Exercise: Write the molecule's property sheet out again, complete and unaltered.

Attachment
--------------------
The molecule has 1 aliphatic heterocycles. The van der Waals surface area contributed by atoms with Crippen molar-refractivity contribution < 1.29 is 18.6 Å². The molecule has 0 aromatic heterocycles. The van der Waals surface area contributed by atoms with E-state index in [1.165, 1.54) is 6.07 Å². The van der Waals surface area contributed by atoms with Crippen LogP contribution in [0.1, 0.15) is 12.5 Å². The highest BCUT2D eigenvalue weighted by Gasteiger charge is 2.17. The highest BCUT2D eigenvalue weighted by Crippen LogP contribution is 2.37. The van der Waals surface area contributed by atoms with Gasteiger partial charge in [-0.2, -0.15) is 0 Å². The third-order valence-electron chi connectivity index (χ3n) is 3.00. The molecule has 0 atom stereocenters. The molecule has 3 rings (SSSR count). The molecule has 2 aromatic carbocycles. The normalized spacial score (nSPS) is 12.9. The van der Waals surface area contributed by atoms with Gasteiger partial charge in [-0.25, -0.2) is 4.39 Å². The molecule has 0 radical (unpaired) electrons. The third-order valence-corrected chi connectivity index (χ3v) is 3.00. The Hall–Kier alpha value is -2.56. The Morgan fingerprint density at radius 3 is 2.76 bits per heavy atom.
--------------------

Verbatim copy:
The molecule has 1 aliphatic heterocycles. The van der Waals surface area contributed by atoms with Crippen molar-refractivity contribution < 1.29 is 18.6 Å². The molecule has 0 aromatic heterocycles. The van der Waals surface area contributed by atoms with E-state index in [1.165, 1.54) is 6.07 Å². The van der Waals surface area contributed by atoms with Crippen LogP contribution in [0.1, 0.15) is 12.5 Å². The highest BCUT2D eigenvalue weighted by Gasteiger charge is 2.17. The highest BCUT2D eigenvalue weighted by Crippen LogP contribution is 2.37. The van der Waals surface area contributed by atoms with Gasteiger partial charge in [-0.2, -0.15) is 0 Å². The third-order valence-electron chi connectivity index (χ3n) is 3.00. The molecule has 0 atom stereocenters. The molecule has 3 rings (SSSR count). The molecule has 2 aromatic carbocycles. The normalized spacial score (nSPS) is 12.9. The van der Waals surface area contributed by atoms with Gasteiger partial charge in [-0.25, -0.2) is 4.39 Å². The molecule has 0 radical (unpaired) electrons. The third-order valence-corrected chi connectivity index (χ3v) is 3.00. The Hall–Kier alpha value is -2.56. The Morgan fingerprint density at radius 3 is 2.76 bits per heavy atom.